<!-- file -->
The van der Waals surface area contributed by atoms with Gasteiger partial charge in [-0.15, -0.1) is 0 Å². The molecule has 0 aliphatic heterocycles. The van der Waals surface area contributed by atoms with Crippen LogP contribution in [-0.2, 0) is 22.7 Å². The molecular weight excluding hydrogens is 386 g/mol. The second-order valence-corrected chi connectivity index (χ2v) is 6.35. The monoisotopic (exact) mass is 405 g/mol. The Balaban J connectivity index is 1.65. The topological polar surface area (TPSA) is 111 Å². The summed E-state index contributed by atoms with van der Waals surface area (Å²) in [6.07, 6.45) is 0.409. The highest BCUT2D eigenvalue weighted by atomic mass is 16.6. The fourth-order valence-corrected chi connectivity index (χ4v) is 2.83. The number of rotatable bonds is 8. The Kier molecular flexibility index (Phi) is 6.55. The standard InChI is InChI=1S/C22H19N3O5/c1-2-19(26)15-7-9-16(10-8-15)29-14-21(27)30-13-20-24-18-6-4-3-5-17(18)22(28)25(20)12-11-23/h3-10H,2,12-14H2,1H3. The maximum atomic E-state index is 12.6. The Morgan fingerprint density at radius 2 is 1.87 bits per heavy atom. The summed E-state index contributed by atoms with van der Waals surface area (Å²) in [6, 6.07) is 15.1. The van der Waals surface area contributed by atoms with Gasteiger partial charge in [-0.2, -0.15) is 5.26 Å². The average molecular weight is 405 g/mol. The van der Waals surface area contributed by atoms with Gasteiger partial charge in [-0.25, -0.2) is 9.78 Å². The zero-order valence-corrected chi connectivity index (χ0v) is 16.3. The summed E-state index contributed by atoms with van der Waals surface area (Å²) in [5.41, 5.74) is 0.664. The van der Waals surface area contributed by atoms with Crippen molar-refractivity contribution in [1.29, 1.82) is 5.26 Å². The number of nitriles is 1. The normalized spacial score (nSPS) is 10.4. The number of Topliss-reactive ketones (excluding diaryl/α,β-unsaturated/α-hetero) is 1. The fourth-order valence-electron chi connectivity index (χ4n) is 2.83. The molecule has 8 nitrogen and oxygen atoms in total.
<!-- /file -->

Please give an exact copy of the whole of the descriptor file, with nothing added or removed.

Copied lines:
The van der Waals surface area contributed by atoms with Gasteiger partial charge in [-0.15, -0.1) is 0 Å². The molecule has 0 aliphatic heterocycles. The van der Waals surface area contributed by atoms with Crippen LogP contribution in [-0.2, 0) is 22.7 Å². The molecular weight excluding hydrogens is 386 g/mol. The second-order valence-corrected chi connectivity index (χ2v) is 6.35. The monoisotopic (exact) mass is 405 g/mol. The Balaban J connectivity index is 1.65. The topological polar surface area (TPSA) is 111 Å². The summed E-state index contributed by atoms with van der Waals surface area (Å²) in [6.07, 6.45) is 0.409. The highest BCUT2D eigenvalue weighted by atomic mass is 16.6. The fourth-order valence-corrected chi connectivity index (χ4v) is 2.83. The number of rotatable bonds is 8. The Kier molecular flexibility index (Phi) is 6.55. The standard InChI is InChI=1S/C22H19N3O5/c1-2-19(26)15-7-9-16(10-8-15)29-14-21(27)30-13-20-24-18-6-4-3-5-17(18)22(28)25(20)12-11-23/h3-10H,2,12-14H2,1H3. The maximum atomic E-state index is 12.6. The Morgan fingerprint density at radius 2 is 1.87 bits per heavy atom. The summed E-state index contributed by atoms with van der Waals surface area (Å²) in [6, 6.07) is 15.1. The van der Waals surface area contributed by atoms with Gasteiger partial charge in [-0.2, -0.15) is 5.26 Å². The average molecular weight is 405 g/mol. The van der Waals surface area contributed by atoms with Gasteiger partial charge in [-0.25, -0.2) is 9.78 Å². The zero-order valence-corrected chi connectivity index (χ0v) is 16.3. The summed E-state index contributed by atoms with van der Waals surface area (Å²) in [5.41, 5.74) is 0.664. The van der Waals surface area contributed by atoms with Crippen molar-refractivity contribution in [1.29, 1.82) is 5.26 Å². The number of nitriles is 1. The normalized spacial score (nSPS) is 10.4. The number of Topliss-reactive ketones (excluding diaryl/α,β-unsaturated/α-hetero) is 1. The fourth-order valence-electron chi connectivity index (χ4n) is 2.83. The molecule has 8 nitrogen and oxygen atoms in total.